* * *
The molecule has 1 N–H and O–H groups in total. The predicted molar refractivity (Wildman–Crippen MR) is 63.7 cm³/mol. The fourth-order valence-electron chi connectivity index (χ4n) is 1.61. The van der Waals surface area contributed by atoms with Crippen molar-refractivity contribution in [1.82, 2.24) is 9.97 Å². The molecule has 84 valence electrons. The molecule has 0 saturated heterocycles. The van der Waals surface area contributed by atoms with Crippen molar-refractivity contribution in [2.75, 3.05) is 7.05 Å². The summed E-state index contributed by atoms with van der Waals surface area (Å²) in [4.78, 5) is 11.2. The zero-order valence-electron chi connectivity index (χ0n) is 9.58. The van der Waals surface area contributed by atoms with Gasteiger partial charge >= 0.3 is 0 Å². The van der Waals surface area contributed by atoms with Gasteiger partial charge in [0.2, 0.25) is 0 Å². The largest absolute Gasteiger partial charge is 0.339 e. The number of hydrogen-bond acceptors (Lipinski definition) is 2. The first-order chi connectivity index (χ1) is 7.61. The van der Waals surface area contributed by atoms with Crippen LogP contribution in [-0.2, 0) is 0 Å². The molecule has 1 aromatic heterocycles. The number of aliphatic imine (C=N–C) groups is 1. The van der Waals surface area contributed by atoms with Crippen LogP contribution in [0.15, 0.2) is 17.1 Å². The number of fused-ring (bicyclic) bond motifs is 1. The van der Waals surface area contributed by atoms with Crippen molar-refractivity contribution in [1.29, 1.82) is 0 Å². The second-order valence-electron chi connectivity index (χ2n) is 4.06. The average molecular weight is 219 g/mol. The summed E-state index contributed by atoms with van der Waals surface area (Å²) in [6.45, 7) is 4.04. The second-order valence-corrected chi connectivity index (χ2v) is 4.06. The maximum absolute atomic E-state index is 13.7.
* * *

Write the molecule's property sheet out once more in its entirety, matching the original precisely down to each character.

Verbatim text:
The molecule has 1 N–H and O–H groups in total. The predicted molar refractivity (Wildman–Crippen MR) is 63.7 cm³/mol. The fourth-order valence-electron chi connectivity index (χ4n) is 1.61. The van der Waals surface area contributed by atoms with Crippen molar-refractivity contribution in [1.82, 2.24) is 9.97 Å². The molecule has 84 valence electrons. The molecule has 0 saturated heterocycles. The van der Waals surface area contributed by atoms with Crippen molar-refractivity contribution in [2.75, 3.05) is 7.05 Å². The summed E-state index contributed by atoms with van der Waals surface area (Å²) in [4.78, 5) is 11.2. The zero-order valence-electron chi connectivity index (χ0n) is 9.58. The van der Waals surface area contributed by atoms with Gasteiger partial charge >= 0.3 is 0 Å². The van der Waals surface area contributed by atoms with Gasteiger partial charge in [0.2, 0.25) is 0 Å². The largest absolute Gasteiger partial charge is 0.339 e. The number of hydrogen-bond acceptors (Lipinski definition) is 2. The first-order chi connectivity index (χ1) is 7.61. The van der Waals surface area contributed by atoms with Crippen LogP contribution in [-0.2, 0) is 0 Å². The molecule has 1 aromatic heterocycles. The number of aliphatic imine (C=N–C) groups is 1. The van der Waals surface area contributed by atoms with Crippen LogP contribution in [0.15, 0.2) is 17.1 Å². The number of fused-ring (bicyclic) bond motifs is 1. The van der Waals surface area contributed by atoms with Crippen molar-refractivity contribution in [1.29, 1.82) is 0 Å². The second-order valence-electron chi connectivity index (χ2n) is 4.06. The average molecular weight is 219 g/mol. The summed E-state index contributed by atoms with van der Waals surface area (Å²) in [6.45, 7) is 4.04. The second-order valence-corrected chi connectivity index (χ2v) is 4.06. The maximum absolute atomic E-state index is 13.7.